- PewDiePie is back as the number one YouTuber after briefly losing the spot to Indian music channel T-Series.
- PewDiePie keeps trading places with T-Series, in part thanks to a sustained campaign by his fans to keep him at the top.
- But a closer look at the stats suggests T-Series will inevitably win out, because of its sustained pattern of subscriber growth.
- There’s also the fact that India is a huge new market for YouTube, with lots of users preferring to watch content in the local languages.
Felix Kjellberg, the YouTube star better known by his online moniker PewDiePie, has done well to claw back his slot as the most popular YouTuber.
Kjellberg has briefly lost the top spot on a number of occasions in recent days to Indian YouTube channel T-Series, a Bollywood-focused record label and film production firm.
At the time of writing, Kjellberg has inched ahead again, with a lead of 800 subscribers. He stands at 90,094,985 subscribers, while T-Series has 90,094,194. In other words, they are pretty much neck-and-neck.
Kjellberg has maintained that slight edge thanks to his fans leading a “Subscribe to PewDiePie” campaign that has, at times, gone too far.
Fans have hacked printers to print out “Subscribe to PewDiePie”, graffitied the slogan on a World War II memorial, bought billboards and TV spots, and randomly walked around telling strangers to subscribe. Kjellberg hasn’t always approved of these methods, but the upshot is that it has kept him on top.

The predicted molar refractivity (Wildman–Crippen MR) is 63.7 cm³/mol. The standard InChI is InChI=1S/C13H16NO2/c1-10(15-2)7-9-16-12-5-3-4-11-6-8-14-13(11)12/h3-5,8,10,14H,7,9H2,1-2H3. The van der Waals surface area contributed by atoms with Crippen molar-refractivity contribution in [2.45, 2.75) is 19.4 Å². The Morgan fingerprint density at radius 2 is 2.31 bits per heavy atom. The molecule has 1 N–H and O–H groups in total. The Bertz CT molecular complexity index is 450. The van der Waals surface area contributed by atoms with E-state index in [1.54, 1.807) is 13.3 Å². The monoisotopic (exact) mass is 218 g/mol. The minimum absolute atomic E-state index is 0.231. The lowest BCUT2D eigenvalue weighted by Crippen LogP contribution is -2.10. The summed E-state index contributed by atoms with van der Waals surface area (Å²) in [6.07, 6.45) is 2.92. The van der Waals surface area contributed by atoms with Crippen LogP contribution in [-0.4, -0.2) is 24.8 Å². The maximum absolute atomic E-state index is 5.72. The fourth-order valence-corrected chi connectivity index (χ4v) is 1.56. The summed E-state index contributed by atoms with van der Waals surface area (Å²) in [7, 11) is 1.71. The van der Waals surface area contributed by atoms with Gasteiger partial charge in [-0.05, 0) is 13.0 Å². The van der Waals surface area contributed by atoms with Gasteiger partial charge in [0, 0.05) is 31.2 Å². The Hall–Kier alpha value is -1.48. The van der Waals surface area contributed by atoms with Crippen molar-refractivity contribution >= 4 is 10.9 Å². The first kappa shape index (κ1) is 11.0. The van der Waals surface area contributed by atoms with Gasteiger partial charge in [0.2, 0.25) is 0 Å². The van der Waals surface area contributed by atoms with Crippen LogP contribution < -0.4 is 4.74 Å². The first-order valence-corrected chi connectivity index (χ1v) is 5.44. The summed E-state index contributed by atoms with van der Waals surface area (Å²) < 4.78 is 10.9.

Read more: PewDiePie briefly lost his crown as the biggest YouTuber on the planet
But statistics from Social Blade suggest that they are fighting a losing battle. Despite the “Subscribe to PewDiePie” campaign bolstering the YouTuber’s subscribers by an impressive 700%, T-Series has a stronger and more consistent growth trajectory. The reason? India’s 1.3 billion population is getting online, and they love YouTube.
The chart below shows how many subscribers Kjellberg’s channel gained each month:
You can see Kjellberg tended to gain new subscribers in the hundreds of thousands through most of 2018.
That changed when the “Subscribe to PewDiePie” campaign kicked off in earnest at the end of 2018, and Kjellberg gained more than 6 million subscribers in a single month. You can see the sudden spike on the graph.
The campaign almost immediately started slowing down, with Kjellberg gaining around 4 million subscribers in January, and a similar number in February.
To be clear, this is still an impressive gain versus how Kjellberg was doing before the “Subscribe to PewDiePie” campaign. His audience is growing, not shrinking, and that four million number may spike again.
But look at Kjellberg’s statistics versus T-Series.
You can see T-Series’ growth trajectory is much steadier, and there are no sudden spikes. The channel has been recently adding between three to five million subscribers per month, according to Social Blade, showing more consistent growth than Kjellberg’s channel.
The pattern suggests that T-Series will naturally outpace Kjellberg’s channel over time. In part, that’s thanks to India’s growing smartphone population.
According to eMarketer, just a quarter of India’s population owns a smartphone, so there is still room for massive growth.
And YouTube is already hugely popular. YouTube’s Asia chief Marc Lefkowitz told The Economic Times in October that 245 million Indians access YouTube every month. Importantly, he added, 95% of those users were looking at content in local languages and local dialects — suggesting English-speaking content creators like PewDiePie won’t necessarily experience a surge in popularity from new Indian viewers.
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